Last January, Hobbs hosted a special episode of The Breezeblock titled “Dubstep Warz.” She invited “the godfathers” of the genre — producers Mala, Skream, Kode9, Vex’d, Hatcha, Loefah and DJ Distance — into Radio 1’s studios to perform live sets of what she described as “the most exciting underground scene in the U.K., emerging out of South London, and now permeating every corner of the planet, from Brixton to Baltimore, from Bristol to Brazil.”

The episode was radio gold. Hobbs invited her guests to explain their musical passions (Distance, for one, described his being influenced by American metal bands Korn and System of a Down), and mixed in testimonials by dubstep promoters and producers from places as far-flung as South Africa and Sao Paolo. “Tell you what, seriously, this could be the greatest night of my entire life on the face of God’s good Earth,” the BBC host said at one point during her show. Each of its seven performances revealed a radically different, uniquely exciting interpretation of the dubstep sound.

“I’d been frequenting FWD>> and DMZ for 18 months [beforehand], watching the whole scene gather momentum and energy. ‘Dubstep Warz’ captured a little of that energy at a real flashpoint,” Hobbs wrote me in a recent e-mail. “It took two months working on the show every day to get it right. It was a highly complex mosaic but it fell together beautifully on the night.” She remains an outspoken, eager supporter of the scene.

More than radio, though, the internet has provided the greatest support to dubstep’s expansion. The vast majority of its productions are created on personal computers, at a pace too fast to justify pressing dubplates for every tune. (Skream, for one, is said to have made 1,500 dubstep songs prior to the release of his debut LP last spring.) Instead the majority of new music is stored as ultra-high-quality MP3s — known as “320s,” a shorthand for their audio bit rates — and then made available for sale at online music retailers.

320s are good enough for playback on club sound systems, so DJs are able to eat (download) them like Shreddies. All dubstep needs to gain a foothold in uncharted territory is an interested tastemaker with broadband to burn. Any novice can go from never having heard of the music to possessing a vast catalogue of tunes in a matter of hours or days.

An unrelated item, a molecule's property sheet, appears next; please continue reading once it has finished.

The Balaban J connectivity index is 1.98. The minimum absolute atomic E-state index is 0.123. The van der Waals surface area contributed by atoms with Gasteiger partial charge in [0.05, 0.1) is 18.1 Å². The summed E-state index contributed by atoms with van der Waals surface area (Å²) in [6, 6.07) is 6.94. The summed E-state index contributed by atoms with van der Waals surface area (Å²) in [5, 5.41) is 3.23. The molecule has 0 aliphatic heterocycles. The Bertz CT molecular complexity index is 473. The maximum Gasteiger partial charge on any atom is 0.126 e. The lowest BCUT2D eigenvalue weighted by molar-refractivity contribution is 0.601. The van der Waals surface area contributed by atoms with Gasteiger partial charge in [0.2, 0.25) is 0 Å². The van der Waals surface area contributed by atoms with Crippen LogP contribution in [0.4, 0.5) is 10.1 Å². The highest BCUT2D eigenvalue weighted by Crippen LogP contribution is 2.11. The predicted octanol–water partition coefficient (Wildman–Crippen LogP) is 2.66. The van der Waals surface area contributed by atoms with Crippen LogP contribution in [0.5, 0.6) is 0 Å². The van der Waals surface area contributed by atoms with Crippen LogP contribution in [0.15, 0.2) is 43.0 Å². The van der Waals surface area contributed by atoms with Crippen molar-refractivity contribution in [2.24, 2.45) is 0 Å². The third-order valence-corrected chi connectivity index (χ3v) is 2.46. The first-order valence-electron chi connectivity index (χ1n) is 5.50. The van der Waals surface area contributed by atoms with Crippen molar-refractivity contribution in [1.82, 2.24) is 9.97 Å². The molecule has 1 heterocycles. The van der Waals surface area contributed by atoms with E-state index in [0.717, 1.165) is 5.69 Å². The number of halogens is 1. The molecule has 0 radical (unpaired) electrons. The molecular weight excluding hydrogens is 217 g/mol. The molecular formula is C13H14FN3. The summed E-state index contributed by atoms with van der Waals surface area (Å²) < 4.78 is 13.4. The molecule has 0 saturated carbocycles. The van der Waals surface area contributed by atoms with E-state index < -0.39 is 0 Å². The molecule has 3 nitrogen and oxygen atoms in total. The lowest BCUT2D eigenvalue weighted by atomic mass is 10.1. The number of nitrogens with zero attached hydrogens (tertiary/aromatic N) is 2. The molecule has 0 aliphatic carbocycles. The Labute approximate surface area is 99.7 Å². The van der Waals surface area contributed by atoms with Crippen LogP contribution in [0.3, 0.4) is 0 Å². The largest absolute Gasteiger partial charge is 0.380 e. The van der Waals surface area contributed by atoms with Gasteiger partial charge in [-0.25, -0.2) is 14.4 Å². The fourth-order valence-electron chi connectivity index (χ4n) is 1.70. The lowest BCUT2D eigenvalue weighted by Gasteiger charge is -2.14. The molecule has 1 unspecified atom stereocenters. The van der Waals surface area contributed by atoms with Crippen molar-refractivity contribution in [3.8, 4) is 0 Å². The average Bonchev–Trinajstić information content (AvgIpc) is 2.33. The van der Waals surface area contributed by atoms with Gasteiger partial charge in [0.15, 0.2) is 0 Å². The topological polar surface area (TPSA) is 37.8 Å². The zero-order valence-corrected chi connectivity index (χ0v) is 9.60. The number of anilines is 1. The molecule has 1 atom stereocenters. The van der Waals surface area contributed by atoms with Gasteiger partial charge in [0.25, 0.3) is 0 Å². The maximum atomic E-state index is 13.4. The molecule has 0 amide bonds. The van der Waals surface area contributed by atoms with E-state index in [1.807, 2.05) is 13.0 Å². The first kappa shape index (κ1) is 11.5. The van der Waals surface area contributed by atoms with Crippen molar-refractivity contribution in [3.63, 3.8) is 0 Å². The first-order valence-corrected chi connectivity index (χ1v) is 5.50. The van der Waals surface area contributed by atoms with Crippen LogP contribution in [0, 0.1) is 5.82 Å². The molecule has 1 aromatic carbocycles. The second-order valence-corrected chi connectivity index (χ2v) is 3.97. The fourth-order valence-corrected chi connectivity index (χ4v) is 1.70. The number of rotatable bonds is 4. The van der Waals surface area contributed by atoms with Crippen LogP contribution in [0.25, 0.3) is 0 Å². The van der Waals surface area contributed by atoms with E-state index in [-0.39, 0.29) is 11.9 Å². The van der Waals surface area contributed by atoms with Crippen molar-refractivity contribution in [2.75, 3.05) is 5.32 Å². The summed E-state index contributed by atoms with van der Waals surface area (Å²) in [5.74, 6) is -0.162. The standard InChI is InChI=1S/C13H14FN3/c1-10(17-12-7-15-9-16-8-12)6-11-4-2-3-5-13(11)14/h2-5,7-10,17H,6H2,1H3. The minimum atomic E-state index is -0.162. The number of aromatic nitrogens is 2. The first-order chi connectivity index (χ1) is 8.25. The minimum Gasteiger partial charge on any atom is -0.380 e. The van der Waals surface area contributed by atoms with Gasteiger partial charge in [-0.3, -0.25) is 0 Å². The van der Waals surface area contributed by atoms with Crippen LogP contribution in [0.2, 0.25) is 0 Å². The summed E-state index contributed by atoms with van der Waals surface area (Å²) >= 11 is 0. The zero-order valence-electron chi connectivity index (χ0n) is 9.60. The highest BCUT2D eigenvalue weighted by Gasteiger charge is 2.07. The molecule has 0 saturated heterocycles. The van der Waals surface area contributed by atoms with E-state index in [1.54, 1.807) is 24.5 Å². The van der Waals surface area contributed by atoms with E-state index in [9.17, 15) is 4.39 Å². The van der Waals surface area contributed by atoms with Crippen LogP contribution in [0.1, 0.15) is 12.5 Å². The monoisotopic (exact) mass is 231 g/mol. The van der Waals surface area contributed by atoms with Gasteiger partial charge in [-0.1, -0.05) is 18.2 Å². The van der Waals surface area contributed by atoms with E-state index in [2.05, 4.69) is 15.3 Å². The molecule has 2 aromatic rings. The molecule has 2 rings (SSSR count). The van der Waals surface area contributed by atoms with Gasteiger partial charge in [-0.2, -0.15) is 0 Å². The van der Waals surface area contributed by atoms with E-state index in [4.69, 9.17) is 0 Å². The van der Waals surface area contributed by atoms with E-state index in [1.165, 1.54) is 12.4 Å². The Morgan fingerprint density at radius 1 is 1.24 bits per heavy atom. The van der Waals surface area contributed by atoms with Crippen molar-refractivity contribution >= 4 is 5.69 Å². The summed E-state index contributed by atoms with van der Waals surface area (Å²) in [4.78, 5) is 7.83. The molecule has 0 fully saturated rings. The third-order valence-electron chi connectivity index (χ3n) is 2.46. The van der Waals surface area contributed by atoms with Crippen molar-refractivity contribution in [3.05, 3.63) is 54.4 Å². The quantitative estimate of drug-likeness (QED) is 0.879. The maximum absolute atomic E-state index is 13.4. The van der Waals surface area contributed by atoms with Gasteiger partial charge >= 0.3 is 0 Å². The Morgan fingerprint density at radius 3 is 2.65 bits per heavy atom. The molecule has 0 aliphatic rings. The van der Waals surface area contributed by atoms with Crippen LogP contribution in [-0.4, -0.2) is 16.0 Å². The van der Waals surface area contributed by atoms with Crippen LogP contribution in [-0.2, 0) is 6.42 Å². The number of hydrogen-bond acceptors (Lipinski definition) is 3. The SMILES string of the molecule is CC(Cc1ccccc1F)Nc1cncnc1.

Amateurs get into the act as well, posting 320s (and trading suggested improvements) on well-trafficked message boards. A song that begins its morning in a basement in Shoreditch (or Sherbrooke, just as easily) can end up on hard drives in dozens of countries by nightfall. The dispersal pattern mimics a computer virus, except dubstep is something you’d actually want on your machine.

One of the godfathers of dubstep, South London's Kode9. (Hyperdub/Kode9)
One of the godfathers of dubstep, South London's Kode9. (Hyperdub/Kode9)

“You can go on a place like, and the kids are all putting their tunes up for free. They’re like, ‘Download my tracks, download my tracks!’ And they get tons of immediate feedback,” says Matt Carl, 24, a Toronto producer and DJ who has a hand in throwing his city’s most ambitious dubstep parties. (Last year, the Subtrac collective he belongs to hosted events headlined by Joe Nice and Kode9.)

“If something sounds off with the tune, somebody else says, ‘Maybe you should raise the treble in the overall mix.’ The kid does, and then 15 more people download the track for that reason. Now you’ve got 15 more DJs, literally across the world, playing this tune. It wasn’t signed, there was no A&R involved, none of that kind of shit. No legwork. The kid puts it on one message board, and someone else puts it one another.”

Carl shares this information as we’re seated in his home recording studio, a converted bedroom in the downtown apartment that he shares with his girlfriend. There are dozens of designer toys (including several of these) arranged about the room; the rest of the space is occupied by a desktop computer, recording equipment and speakers. He has invited me over to explain his fascination with dubstep, and to play some of the tunes he’s been working on with his recording partner, XI. Both of them, Carl explains, are fervent disciples of bass. Then he cranks up his system to drive the point home. As one production flows into the next, he adjusts a slider on his mixing board, and we watch some of his toys begin to vibrate. The bass throbs hardest near the floor; I can feel its pulse in the bones of my feet.

The moment reminds me of something that happened weeks before, while I was home listening to Kode9 and the Spaceape’s marvellous Memories of the Future for the first time. The volume was bruising. I got distracted, and missed noticing a houseplant that had lived on a speaker cabinet for months as it shook sideways towards the floor. After it fell, there was nothing to do but sweep up the dirt and turn the stereo louder. Later I e-mailed a few friends the link to Kode9’s record label, Hyperdub, along with a suggestion that they might like to get with the program.

Matthew McKinnon writes about the arts for